The Age of Lincoln
by Orville Vernon Burton, Hill & Wang, 2007, 425 pages, $27.
Orville Burton’s The Age of Lincoln delivers a broad- minded and elegant analysis of one of the most critical periods in our nation’s history. Burton, a professor at the University of Illinois, has plumbed the depths of recent Civil War scholarship to craft a winning narrative that covers the growing antebellum sectional crisis over slavery, the political rise of Abraham Lincoln, the creation of the Confederacy, the war itself in both its military and political aspects, and the many promises and disappointments of Reconstruction.
The book shows clearly how cotton powered the early American economy and “tied North and South together” in a commercial alliance that served to bolster slavery. Indeed, the antebellum cotton boom so supported the Northern economic system, based on a thriving textile industry centered in New England, that it produced what many Southerners termed “wage slavery”— a reality they deemed far worse than Southern slavery. Rather than compete with each other, Burton shows how these “Lords of the lash” (i.e., the Southern slaveholders) and “Lords of the loom” (Northern mill owners) worked together to fight back Federal assaults against slavery before the war, forcing a series of government compromises over the issue.
It all soon fell apart, however. Burton discusses the rise of the abolitionist movement in the 1830s and proves that it was far from unified on tactics and organizational methods. One faction, led by William Lloyd Garrison, hoped to push the abolitionist agenda by educating the public; the other, led by brothers Lewis and Arthur Tappan, wanted to battle slavery through direct engagement in the political system. These rival groups, Burton notes, “made war with each other as well as with the forces of slavery.”
In response to the rising strength of abolitionism, the South began promoting slavery as a positive entity that spurred civilization and Christianity among African Americans. As the opposing elements slugged it out in Congress, radicals on both sides came to the forefront. In exploring this emerging extremism of the 1850s, Burton details such incidents as the vicious caning of abolitionist Massachusetts Senator Charles Sumner by proslavery South Carolina Representative Preston Brooks, and John Brown’s bloody rampages against proslavery elements in Kansas.
By 1860, extremism had grown so powerful that neither side was interested in continued compromise. Burton notes that both believed their positions were supported by God, the Constitution and their personal concepts of justice. Lincoln himself straddled both sides—a native Southerner who intimately understood the South’s firm code of honor.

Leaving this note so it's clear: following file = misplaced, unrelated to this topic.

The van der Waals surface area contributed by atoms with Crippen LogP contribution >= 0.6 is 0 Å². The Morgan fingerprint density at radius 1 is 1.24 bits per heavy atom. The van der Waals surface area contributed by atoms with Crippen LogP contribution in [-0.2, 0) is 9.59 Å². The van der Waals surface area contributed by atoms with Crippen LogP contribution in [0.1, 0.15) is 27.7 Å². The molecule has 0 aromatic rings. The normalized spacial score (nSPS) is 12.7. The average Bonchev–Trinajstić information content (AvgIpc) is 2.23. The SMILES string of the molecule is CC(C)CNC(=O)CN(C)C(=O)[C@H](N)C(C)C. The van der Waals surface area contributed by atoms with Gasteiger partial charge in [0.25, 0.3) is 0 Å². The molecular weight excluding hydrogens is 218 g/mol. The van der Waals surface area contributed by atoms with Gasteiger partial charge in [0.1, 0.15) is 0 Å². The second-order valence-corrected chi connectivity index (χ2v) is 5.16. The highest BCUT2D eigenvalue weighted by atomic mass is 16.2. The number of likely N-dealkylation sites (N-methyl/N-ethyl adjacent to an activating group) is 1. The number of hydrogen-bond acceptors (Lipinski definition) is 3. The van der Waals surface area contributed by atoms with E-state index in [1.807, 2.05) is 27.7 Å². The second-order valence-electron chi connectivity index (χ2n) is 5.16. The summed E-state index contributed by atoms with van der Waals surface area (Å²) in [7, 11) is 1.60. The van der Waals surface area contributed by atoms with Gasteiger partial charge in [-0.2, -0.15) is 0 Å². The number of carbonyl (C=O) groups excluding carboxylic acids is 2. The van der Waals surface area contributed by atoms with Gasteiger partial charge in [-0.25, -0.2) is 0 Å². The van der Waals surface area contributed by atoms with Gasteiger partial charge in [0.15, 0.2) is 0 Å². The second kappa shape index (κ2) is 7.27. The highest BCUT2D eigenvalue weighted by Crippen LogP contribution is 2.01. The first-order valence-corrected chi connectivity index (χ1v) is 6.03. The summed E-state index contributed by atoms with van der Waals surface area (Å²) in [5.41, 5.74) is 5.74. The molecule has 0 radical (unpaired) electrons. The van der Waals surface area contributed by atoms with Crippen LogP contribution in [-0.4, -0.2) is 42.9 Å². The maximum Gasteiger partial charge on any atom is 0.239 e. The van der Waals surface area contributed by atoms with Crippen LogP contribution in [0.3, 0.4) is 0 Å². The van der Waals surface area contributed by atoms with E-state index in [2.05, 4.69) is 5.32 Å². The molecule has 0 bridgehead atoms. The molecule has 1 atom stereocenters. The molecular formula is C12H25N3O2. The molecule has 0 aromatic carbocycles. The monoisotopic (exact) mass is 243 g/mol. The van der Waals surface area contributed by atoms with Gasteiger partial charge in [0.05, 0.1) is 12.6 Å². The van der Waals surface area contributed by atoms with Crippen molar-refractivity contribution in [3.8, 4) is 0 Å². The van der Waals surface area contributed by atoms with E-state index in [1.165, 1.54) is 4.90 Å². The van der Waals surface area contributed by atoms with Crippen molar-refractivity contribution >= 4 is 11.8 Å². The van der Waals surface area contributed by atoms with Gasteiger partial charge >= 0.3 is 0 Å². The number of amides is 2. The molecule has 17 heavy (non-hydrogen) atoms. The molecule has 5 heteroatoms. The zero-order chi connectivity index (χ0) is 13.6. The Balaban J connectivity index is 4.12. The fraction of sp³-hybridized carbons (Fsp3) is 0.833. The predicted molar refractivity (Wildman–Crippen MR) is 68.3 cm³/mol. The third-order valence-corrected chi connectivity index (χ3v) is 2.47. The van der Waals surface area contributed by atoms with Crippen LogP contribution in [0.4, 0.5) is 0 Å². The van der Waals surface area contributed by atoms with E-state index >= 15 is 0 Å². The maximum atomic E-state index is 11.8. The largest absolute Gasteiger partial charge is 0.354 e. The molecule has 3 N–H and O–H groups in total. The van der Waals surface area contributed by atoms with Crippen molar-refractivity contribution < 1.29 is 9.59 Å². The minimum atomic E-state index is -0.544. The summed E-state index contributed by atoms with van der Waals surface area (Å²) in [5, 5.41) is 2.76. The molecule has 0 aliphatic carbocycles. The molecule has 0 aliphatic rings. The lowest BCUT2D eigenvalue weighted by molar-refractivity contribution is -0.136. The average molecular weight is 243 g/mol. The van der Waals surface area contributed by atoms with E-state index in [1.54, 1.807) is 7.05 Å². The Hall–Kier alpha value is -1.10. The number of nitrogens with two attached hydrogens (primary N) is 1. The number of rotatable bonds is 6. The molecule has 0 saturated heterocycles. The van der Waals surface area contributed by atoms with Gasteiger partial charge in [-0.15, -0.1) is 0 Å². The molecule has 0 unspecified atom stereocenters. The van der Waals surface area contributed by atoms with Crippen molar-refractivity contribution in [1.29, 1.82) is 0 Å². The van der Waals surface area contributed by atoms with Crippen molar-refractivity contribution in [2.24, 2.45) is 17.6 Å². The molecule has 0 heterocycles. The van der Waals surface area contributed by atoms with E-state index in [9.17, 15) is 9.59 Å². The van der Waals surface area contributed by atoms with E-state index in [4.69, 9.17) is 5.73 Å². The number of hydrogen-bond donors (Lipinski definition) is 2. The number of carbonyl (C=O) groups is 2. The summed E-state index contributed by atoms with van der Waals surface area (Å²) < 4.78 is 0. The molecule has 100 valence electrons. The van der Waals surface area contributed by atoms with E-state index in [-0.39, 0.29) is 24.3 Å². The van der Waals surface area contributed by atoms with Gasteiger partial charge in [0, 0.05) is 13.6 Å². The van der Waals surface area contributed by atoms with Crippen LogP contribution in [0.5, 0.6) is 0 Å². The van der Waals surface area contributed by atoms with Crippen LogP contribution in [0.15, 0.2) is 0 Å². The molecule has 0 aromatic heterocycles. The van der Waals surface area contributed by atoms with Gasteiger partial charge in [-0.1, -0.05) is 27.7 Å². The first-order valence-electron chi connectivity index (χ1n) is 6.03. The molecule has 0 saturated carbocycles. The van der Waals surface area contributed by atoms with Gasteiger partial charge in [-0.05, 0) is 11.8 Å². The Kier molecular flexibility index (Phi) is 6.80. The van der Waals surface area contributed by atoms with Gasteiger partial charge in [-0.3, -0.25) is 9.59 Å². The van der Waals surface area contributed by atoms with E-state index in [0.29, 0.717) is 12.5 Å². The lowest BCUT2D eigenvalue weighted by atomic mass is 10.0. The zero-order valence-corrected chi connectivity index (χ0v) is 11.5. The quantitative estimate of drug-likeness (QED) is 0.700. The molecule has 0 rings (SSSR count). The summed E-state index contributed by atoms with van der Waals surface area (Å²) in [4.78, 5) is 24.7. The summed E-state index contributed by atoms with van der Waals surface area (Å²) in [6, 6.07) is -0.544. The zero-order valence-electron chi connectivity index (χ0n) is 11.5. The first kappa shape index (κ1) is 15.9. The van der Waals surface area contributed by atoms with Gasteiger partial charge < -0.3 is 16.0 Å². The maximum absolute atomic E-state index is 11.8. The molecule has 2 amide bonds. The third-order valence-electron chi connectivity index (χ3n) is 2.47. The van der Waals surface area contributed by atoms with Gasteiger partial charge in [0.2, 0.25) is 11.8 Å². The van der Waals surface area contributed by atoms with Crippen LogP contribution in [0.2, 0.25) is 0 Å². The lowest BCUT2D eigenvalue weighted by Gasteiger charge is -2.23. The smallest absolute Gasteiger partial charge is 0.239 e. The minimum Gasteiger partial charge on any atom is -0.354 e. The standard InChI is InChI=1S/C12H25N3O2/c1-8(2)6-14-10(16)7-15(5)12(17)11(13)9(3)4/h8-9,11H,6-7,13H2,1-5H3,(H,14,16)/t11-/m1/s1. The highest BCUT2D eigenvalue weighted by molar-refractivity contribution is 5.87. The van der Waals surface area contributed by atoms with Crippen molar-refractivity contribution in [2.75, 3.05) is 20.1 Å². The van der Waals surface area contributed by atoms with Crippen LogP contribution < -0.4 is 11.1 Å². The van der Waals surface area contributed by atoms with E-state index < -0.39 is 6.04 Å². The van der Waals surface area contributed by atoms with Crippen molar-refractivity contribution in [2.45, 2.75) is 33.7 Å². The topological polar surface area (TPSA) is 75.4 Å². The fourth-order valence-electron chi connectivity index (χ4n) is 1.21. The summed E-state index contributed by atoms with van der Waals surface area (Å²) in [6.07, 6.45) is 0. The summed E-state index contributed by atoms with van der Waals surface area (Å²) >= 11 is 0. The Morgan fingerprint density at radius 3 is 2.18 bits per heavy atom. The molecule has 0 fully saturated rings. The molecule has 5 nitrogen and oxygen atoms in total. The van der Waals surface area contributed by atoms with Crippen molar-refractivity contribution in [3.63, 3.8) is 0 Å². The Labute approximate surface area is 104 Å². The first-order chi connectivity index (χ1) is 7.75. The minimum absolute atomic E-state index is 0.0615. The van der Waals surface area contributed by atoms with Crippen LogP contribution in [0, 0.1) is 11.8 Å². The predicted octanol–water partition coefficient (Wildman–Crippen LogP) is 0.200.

With equal focus on the battlefield, home front and political developments on each side, the book’s examination of the Civil War is outstanding. Burton shows, for instance, how women and runaway slaves had a huge impact on the war. The actions of slaves in particular, he notes, helped drain the Confederate cause: “In addition to organizing work stoppages and slowdowns, in addition to escaping to Union lines to help fight or work for the Federals, slaves also provided an intelligence infrastructure for invading Union armies.”
The wartime emergency also led to “the growth of corporations and of big government under Lincoln’s administration.” Burton shows that though both sides were fighting for liberty, they actually curtailed civil liberties in mobilizing their populations behind the hard sacrifices of war. Needless to say, the war devastated both North and South, leaving 600,000 soldiers dead and much of the nation forever changed.
Burton offers an excellent explanation of the successes and ultimate failure of Reconstruction. He shows how freed “African Americans strode toward a providential liberty defined by property ownership and legal rights [as] whites contested every step.” He also convincingly communicates how the ideas and ideological conflicts that fueled the war have never truly disappeared from our national consciousness. As the author puts it,“in the American mind, the Civil War itself never truly ended.”
Originally published in the December 2007 issue of Civil War Times. To subscribe, click here.